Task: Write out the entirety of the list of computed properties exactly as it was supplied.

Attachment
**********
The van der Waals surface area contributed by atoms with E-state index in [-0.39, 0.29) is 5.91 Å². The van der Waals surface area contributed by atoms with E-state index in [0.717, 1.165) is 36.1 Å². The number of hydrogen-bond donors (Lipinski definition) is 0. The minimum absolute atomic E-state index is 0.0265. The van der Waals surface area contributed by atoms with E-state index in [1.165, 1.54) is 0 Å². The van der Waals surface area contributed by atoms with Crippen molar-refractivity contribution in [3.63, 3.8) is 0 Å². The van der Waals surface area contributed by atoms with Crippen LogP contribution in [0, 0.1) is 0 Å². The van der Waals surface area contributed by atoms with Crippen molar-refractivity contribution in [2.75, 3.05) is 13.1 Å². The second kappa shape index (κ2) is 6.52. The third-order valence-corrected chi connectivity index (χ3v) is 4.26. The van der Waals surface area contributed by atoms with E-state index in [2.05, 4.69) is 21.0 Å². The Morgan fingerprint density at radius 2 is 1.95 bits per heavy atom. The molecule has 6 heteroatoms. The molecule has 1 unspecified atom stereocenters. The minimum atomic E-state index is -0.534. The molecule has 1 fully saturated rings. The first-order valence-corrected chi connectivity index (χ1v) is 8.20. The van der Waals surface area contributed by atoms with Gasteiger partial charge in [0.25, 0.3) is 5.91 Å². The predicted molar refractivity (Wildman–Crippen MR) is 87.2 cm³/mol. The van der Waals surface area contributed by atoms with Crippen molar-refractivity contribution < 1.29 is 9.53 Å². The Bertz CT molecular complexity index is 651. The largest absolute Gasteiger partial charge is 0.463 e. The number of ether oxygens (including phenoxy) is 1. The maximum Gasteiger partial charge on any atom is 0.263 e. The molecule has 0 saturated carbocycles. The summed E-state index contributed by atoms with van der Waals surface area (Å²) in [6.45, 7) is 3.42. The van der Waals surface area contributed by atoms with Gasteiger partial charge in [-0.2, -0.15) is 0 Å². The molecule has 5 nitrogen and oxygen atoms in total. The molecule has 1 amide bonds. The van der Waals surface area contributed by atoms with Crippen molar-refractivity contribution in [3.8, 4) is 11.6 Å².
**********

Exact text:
The van der Waals surface area contributed by atoms with E-state index in [-0.39, 0.29) is 5.91 Å². The van der Waals surface area contributed by atoms with E-state index in [0.717, 1.165) is 36.1 Å². The number of hydrogen-bond donors (Lipinski definition) is 0. The minimum absolute atomic E-state index is 0.0265. The van der Waals surface area contributed by atoms with E-state index in [1.165, 1.54) is 0 Å². The van der Waals surface area contributed by atoms with Crippen molar-refractivity contribution in [3.63, 3.8) is 0 Å². The van der Waals surface area contributed by atoms with Crippen LogP contribution in [0, 0.1) is 0 Å². The van der Waals surface area contributed by atoms with Crippen molar-refractivity contribution in [2.75, 3.05) is 13.1 Å². The second kappa shape index (κ2) is 6.52. The third-order valence-corrected chi connectivity index (χ3v) is 4.26. The van der Waals surface area contributed by atoms with E-state index in [2.05, 4.69) is 21.0 Å². The Morgan fingerprint density at radius 2 is 1.95 bits per heavy atom. The molecule has 6 heteroatoms. The molecule has 1 unspecified atom stereocenters. The minimum atomic E-state index is -0.534. The molecule has 1 fully saturated rings. The first-order valence-corrected chi connectivity index (χ1v) is 8.20. The van der Waals surface area contributed by atoms with Gasteiger partial charge in [0.25, 0.3) is 5.91 Å². The predicted molar refractivity (Wildman–Crippen MR) is 87.2 cm³/mol. The van der Waals surface area contributed by atoms with Crippen molar-refractivity contribution < 1.29 is 9.53 Å². The Bertz CT molecular complexity index is 651. The largest absolute Gasteiger partial charge is 0.463 e. The number of ether oxygens (including phenoxy) is 1. The maximum Gasteiger partial charge on any atom is 0.263 e. The molecule has 0 saturated carbocycles. The summed E-state index contributed by atoms with van der Waals surface area (Å²) in [6.45, 7) is 3.42. The van der Waals surface area contributed by atoms with Gasteiger partial charge in [-0.2, -0.15) is 0 Å². The molecule has 5 nitrogen and oxygen atoms in total. The molecule has 1 amide bonds. The van der Waals surface area contributed by atoms with Crippen molar-refractivity contribution in [3.8, 4) is 11.6 Å².